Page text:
The direct-to-garment versus screen printing debate rages on among textile printers. The most common points argued are speed (screen printing is much faster), detail (d-to-g is more detailed), substrate (d-to-g doesn’t cope well with dark substrates), durability (screen printing lasts longer), and so on.
Well, while this debate continued, technology has been has been tackling the issue. The result is a hybrid printer. Images magazine reported on six different hybrid machines on show at Fespa 2017. For example, M&R’s DigitalSqueegee machine appears to take care of all the d-to-g versus screen printing arguments by combining the best of both technologies.
Here’s how it works . . . The garment is adhered to a pallet in the usual screen printing manner. It rotates under a screen where a white “underbase” is screen printed in the usual manner. Then it passes into a chamber where all the other colours are applied digitally on top of the white in one pass of a print head. It rotates out of the chamber and the garment is removed from the pallet and passed through a conveyor dryer in the usual manner. Done!
If you Google “DigitalSqueegee M&R” you’ll find a one-minute video of the process. They claim that it can produce 725 prints an hour.
Will this affect the average Canadian textile printer in the short or even medium term? Probably not. But it’s something to keep an eye on because typically, while new technology is initially only affordable by the bigger players, as time passes the price drops to where it is affordable by others too. This is when it can become a game changer.
Continuing with the theme of finding and edge in the market, have you considered focussing on a specific industry or service with your printing? For instance, what about beauty salons? It’s a huge industry that uses uniforms, T-shirts, towels, and robes. Focus in business can be powerful.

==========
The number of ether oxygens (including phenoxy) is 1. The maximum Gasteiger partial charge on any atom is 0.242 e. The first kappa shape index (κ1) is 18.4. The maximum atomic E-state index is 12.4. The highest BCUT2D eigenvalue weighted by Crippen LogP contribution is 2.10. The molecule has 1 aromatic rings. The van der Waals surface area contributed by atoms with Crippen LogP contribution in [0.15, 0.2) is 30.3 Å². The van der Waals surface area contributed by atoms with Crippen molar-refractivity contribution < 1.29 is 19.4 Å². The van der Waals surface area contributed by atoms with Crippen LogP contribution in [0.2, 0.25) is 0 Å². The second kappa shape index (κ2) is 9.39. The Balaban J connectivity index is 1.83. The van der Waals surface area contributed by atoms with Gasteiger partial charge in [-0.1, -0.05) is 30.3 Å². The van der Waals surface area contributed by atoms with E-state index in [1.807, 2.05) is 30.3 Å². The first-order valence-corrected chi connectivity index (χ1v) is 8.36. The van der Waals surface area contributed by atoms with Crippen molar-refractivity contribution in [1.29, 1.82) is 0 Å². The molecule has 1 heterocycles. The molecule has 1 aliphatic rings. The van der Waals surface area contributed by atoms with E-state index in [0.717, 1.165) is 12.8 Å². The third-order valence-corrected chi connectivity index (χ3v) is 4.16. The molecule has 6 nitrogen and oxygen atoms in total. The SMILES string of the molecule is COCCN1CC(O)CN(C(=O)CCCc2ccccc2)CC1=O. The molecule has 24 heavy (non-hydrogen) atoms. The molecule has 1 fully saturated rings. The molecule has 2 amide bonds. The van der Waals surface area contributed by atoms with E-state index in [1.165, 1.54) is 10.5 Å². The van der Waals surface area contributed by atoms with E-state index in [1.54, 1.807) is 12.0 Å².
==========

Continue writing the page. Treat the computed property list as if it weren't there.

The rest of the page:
Here’s Graham at Stanley’s Calgary branch a few days ago . . .
“We had a customer yesterday who desperately needed a repeat of a gallon of red plastisol ink he’d had before. Usually this is no problem at all. As long as we have the Wilflex colour’s name or the 5-digit code, we can mix the exact match and have it ready in a few minutes. But in this case there was a problem.
He could no longer read the bucket label because of sloppy house-keeping procedures — it had been destroyed by first messing ink all over it and then probably trying to wipe it down with a solvent cleaner, who knows? Anyway, when this happens we have to try to identify which red it is from past records or try to colour match it by eye. This is time-consuming and sometimes difficult depending on the colour.
The lesson? In order to prevent contamination of colours and avoid ending up with buckets of mysterious, unnamed colours, remember that cleanliness is next to godliness when working with plastisol inks.”
Polyester doesn’t just mean a single type of fabric anymore. There are different types of Polyesters on the market now. Light-weight inners, light and heavy-weight outer garments, single or multiple layers, weatherproof outerwear, suitable for sublimation, and so forth. These different Polyesters along with the usual Polyester bleeding issues, require the right ink. Select your Polyester ink carefully.
As we have mentioned here many times before, your textile shop is in a competitive market. Being a “me-too” shop is not the way to gain a competitive advantage. This is why “get-ahead” textile shops are always looking for a way to differentiate themselves from the competition; looking for something different to splash all over social media.